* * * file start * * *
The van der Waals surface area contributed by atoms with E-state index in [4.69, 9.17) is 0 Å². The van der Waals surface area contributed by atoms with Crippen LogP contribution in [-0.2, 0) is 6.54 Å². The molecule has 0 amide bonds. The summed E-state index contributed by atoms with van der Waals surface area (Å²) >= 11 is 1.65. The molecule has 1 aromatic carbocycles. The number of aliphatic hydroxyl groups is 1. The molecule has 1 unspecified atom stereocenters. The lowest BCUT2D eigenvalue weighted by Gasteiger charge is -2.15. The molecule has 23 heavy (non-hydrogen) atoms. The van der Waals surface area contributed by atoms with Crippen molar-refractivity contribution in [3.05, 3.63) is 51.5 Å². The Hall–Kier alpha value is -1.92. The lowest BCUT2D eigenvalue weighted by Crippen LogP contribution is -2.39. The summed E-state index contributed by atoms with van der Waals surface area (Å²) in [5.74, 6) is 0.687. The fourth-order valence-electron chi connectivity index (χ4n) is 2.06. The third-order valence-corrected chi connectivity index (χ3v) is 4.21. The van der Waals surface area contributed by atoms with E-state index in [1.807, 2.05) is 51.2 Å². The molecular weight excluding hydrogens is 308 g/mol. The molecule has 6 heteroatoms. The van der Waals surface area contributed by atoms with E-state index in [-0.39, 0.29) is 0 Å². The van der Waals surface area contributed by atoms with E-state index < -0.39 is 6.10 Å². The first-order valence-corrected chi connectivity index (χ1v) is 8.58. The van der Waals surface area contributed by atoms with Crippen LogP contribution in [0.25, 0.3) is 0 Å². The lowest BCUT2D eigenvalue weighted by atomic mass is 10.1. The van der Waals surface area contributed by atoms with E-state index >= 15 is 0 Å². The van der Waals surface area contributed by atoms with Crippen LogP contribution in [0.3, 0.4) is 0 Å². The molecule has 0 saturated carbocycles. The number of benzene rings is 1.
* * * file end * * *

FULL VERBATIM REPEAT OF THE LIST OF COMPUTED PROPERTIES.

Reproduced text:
The van der Waals surface area contributed by atoms with E-state index in [4.69, 9.17) is 0 Å². The van der Waals surface area contributed by atoms with Crippen LogP contribution in [-0.2, 0) is 6.54 Å². The molecule has 0 amide bonds. The summed E-state index contributed by atoms with van der Waals surface area (Å²) >= 11 is 1.65. The molecule has 1 aromatic carbocycles. The number of aliphatic hydroxyl groups is 1. The molecule has 1 unspecified atom stereocenters. The lowest BCUT2D eigenvalue weighted by Gasteiger charge is -2.15. The molecule has 23 heavy (non-hydrogen) atoms. The van der Waals surface area contributed by atoms with Crippen molar-refractivity contribution in [3.05, 3.63) is 51.5 Å². The Hall–Kier alpha value is -1.92. The lowest BCUT2D eigenvalue weighted by Crippen LogP contribution is -2.39. The summed E-state index contributed by atoms with van der Waals surface area (Å²) in [5.74, 6) is 0.687. The fourth-order valence-electron chi connectivity index (χ4n) is 2.06. The third-order valence-corrected chi connectivity index (χ3v) is 4.21. The van der Waals surface area contributed by atoms with E-state index in [1.807, 2.05) is 51.2 Å². The molecular weight excluding hydrogens is 308 g/mol. The molecule has 6 heteroatoms. The van der Waals surface area contributed by atoms with E-state index in [-0.39, 0.29) is 0 Å². The van der Waals surface area contributed by atoms with E-state index < -0.39 is 6.10 Å². The first-order valence-corrected chi connectivity index (χ1v) is 8.58. The van der Waals surface area contributed by atoms with Crippen LogP contribution in [0.25, 0.3) is 0 Å². The lowest BCUT2D eigenvalue weighted by atomic mass is 10.1. The van der Waals surface area contributed by atoms with E-state index >= 15 is 0 Å². The van der Waals surface area contributed by atoms with Crippen LogP contribution in [0.3, 0.4) is 0 Å². The molecule has 0 saturated carbocycles. The number of benzene rings is 1.